In many countries cheese is associated with Easter celebrations. Across Eastern Europe there are a number of different cheeses, which traditionally included in meals over the holiday and as far away as Jamaica, cheese is a traditional part of the feast which follows the traditional Lenten fast.
Teddington Cheese, one of the UK’s leading online cheese retailers and they are championing some cheeses from nearer to home as perfect for your Easter celebrations – or for a gift if you want to avoid chocolate.
Tony Chuck, owner of Teddington Cheese, suggests a mixture of four English and two French cheeses. “If you are going away for the Easter weekend, they will make the perfect gift for your host. Alternatively, just select a few to tide you over Easter Sunday and Monday.“
First on Tony’s list is Appleby’s Red Cheshire, one of the oldest cheeses made in England. “This deliciously tangy, crumbly, unpasteurised cow’s milk vegetarian cheese is in fact produced in Shropshire but is one of the finest examples of Cheshire cheese-making.” It is excellent for a cheeseboard and for cooking.
Second is Spenwood, from Berkshire, a vegetarian cheese made with unpasteurised ewe’s milk and named after the village where it originated (Spencers Wood). It is produced by Ann and Andy Wigmore, who were inspired to make it after visiting Sardinia and tasting the delicious Pecorino. “A rich, nutty flavour with a slightly flaky texture, Spenwood hardens as it matures and develops a greater depth of piquancy.” It is also ideal for grating onto pasta and risotto.
Third on Tony’s list is Elmhirst, a mould ripened triple cream cheese, which is handmade in Totnes, Devon by the Sharpham Dairy. Another vegetarian cheese made with unpasteurised Jersey cow’s milk, this soft cheese is surprisingly light and delicate when young, maturing into a rich and full-bodied flavor
Next is Rachel, a vegetarian semi-hard goat’s milk cheese made by the White Lake company in Shepton Mallet, Somerset. “This washed rind cheese has a firm texture and a gentle, lingering flavour,” says Tony Chuck. “It is washed in a brine solution throughout its maturation, resulting in a gentle, nutty, lingering flavour.”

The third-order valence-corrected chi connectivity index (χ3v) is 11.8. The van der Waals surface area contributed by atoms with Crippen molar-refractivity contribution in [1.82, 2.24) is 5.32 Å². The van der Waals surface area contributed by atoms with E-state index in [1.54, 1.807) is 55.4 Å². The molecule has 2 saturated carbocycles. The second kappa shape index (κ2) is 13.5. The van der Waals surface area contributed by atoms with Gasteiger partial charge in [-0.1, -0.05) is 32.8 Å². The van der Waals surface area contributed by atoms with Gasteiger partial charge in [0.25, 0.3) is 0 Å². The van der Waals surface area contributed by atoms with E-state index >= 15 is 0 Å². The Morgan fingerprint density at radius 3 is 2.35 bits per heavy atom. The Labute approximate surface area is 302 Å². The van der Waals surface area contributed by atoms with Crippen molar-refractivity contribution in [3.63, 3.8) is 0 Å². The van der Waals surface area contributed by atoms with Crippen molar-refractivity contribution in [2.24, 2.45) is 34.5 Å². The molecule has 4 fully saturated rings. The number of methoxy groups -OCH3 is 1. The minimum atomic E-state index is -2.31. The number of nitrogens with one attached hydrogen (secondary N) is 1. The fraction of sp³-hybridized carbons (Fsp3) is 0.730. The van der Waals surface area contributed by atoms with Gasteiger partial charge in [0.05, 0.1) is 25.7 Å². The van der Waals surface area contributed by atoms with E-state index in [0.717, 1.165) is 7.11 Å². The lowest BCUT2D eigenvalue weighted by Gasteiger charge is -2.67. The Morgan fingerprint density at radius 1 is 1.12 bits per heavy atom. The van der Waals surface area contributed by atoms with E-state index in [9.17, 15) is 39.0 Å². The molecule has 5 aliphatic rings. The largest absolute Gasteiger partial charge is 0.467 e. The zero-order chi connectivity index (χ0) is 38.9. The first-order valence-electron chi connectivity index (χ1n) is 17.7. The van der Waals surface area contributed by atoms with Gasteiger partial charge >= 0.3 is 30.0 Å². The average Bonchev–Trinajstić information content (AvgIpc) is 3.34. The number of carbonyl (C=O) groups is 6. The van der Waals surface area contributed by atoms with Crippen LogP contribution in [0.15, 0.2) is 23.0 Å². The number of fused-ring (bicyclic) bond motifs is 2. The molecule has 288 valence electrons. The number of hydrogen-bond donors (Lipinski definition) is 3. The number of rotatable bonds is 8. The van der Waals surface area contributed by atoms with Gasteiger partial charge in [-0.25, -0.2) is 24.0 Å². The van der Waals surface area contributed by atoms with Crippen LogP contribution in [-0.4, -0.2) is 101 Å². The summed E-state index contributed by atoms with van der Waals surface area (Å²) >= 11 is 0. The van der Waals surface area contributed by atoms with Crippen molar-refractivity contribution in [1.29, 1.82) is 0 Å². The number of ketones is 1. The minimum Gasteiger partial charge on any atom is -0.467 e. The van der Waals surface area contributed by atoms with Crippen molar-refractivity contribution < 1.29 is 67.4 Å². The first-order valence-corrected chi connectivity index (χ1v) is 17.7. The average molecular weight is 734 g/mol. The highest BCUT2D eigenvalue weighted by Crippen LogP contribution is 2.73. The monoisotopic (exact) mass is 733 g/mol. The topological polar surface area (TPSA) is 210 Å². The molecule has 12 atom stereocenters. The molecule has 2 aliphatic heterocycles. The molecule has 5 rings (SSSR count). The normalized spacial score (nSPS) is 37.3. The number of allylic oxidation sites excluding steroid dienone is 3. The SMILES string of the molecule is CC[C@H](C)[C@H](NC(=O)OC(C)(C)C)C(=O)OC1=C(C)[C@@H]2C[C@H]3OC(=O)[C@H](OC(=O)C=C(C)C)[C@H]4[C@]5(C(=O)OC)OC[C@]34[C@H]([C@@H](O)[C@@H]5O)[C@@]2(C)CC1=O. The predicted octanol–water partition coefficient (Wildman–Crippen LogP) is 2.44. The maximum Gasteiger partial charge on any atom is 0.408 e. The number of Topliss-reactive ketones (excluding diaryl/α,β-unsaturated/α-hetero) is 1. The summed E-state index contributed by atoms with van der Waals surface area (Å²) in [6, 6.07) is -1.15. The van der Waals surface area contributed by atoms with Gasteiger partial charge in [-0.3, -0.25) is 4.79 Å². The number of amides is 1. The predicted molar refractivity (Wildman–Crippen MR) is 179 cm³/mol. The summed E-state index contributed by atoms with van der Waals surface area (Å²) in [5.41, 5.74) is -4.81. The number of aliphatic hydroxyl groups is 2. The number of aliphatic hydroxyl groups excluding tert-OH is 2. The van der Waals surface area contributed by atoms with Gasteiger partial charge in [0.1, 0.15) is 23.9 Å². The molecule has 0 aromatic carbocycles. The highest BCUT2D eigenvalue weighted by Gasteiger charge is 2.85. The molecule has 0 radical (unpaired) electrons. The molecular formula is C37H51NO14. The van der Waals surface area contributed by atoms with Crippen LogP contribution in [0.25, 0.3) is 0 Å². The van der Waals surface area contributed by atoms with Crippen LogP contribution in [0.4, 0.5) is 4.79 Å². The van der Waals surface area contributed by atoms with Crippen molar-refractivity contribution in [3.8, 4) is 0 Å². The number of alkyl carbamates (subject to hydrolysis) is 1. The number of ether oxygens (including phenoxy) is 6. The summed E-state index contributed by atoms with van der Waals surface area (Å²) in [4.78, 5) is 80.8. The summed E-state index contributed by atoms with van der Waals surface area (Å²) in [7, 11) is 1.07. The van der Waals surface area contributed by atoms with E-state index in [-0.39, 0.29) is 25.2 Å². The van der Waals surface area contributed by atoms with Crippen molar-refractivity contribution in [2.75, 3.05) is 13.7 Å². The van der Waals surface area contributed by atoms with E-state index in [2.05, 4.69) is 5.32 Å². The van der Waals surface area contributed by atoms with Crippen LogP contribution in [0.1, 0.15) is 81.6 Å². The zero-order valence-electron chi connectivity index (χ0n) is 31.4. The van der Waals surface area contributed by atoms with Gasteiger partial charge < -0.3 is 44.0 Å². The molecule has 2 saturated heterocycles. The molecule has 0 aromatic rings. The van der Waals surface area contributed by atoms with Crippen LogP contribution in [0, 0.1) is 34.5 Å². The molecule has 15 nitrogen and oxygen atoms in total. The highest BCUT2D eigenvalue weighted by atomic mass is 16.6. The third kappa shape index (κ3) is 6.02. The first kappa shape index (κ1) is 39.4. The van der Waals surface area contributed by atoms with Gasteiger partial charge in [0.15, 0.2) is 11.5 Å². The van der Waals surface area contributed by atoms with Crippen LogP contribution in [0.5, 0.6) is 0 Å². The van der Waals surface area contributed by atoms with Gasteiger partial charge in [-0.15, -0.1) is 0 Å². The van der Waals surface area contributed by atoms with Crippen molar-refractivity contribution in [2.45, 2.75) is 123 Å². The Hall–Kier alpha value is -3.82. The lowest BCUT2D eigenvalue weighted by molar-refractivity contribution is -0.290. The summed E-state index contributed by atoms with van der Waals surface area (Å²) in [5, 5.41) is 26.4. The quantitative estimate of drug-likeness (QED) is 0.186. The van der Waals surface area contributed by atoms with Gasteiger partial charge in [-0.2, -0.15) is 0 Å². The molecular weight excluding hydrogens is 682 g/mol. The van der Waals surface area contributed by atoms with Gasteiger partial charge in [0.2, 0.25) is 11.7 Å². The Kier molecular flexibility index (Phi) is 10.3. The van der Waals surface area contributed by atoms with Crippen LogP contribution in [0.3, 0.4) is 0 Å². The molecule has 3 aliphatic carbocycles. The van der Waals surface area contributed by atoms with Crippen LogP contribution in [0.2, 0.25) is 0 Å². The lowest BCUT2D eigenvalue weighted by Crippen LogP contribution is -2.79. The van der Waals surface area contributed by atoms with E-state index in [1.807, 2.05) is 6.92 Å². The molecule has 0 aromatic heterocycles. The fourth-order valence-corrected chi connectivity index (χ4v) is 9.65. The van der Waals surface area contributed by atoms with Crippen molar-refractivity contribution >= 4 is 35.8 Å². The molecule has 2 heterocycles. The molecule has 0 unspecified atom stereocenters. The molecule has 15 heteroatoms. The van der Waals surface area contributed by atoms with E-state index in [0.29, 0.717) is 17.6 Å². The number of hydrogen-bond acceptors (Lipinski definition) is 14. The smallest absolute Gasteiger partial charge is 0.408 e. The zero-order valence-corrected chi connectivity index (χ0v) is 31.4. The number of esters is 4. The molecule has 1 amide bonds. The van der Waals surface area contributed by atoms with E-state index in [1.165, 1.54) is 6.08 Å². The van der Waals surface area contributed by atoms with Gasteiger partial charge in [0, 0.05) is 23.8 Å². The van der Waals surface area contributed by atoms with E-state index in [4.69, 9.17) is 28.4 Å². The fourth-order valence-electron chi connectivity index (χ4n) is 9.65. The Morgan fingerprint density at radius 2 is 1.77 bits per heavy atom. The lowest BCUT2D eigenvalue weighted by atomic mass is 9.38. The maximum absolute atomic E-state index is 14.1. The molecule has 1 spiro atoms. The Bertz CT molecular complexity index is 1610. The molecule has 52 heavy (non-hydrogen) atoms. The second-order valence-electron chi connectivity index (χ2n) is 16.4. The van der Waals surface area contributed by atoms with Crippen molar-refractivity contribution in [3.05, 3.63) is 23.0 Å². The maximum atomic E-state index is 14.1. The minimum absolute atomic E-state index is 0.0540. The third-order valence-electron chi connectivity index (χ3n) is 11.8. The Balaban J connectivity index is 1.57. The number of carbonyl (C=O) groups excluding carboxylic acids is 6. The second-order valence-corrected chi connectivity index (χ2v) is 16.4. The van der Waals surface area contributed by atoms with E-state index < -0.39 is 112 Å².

And now to France for Tony’s final two Easter choices; Langres is a cow’s milk, orange-brown coloured cheese, shaped like a sunken drum. It is made in Champagne and has a rich and smooth paste and a pungent aroma. “The depression at the top of the cheese is called a "fontaine" or "cuvette" and is quite intentional.” Says Tony, “You can pour champagne or marc de champagne in it, allowing the cheese to be savoured - just as we like to enjoy port with Stilton.”
Last, but by no means least, is Bleu des Causses, from Rouergue has a creamy texture, with a salty, full flavour. Inspired by Roquefort, Bleu des Causses is also matured in limestone caves where the cool, damp air carries the mould spores, which encourage the development of the blue veins. Originally made with a mixture of ewe’s and cow’s milk, due to the latter being cheaper and more plentiful, this cheese was once known as ‘the poor man’s Roquefort’. “The unpasteurised version we have sourced for Teddington Cheese is a fabulous cheese in its own right, and preferred to Roquefort by most of our customers.” Says Tony.
Transport tips for Cheese: At Teddington Cheese customers frequently buy cheese to take to their hosts on a weekend away or at a dinner party and often ask the best way to transport cheese. If you are going away for Easter and want to take some cheese with you, Tony advises keeping it in its waxed paper wrapping. Don’t be tempted to wrap it in cling film or a plastic bag as it will cause the cheese to sweat. Next, loosely over-wrap the cheese in a damp tea towel and place it inside an airtight plastic box. Do not over pack the box.
If you are making a long journey you can include a frozen ice pack in the box but make sure it doesn’t touch the cheese. Pack it just before leaving and return it to a cool place as soon as possible after arriving.
For more information visit www.teddingtoncheese.co.uk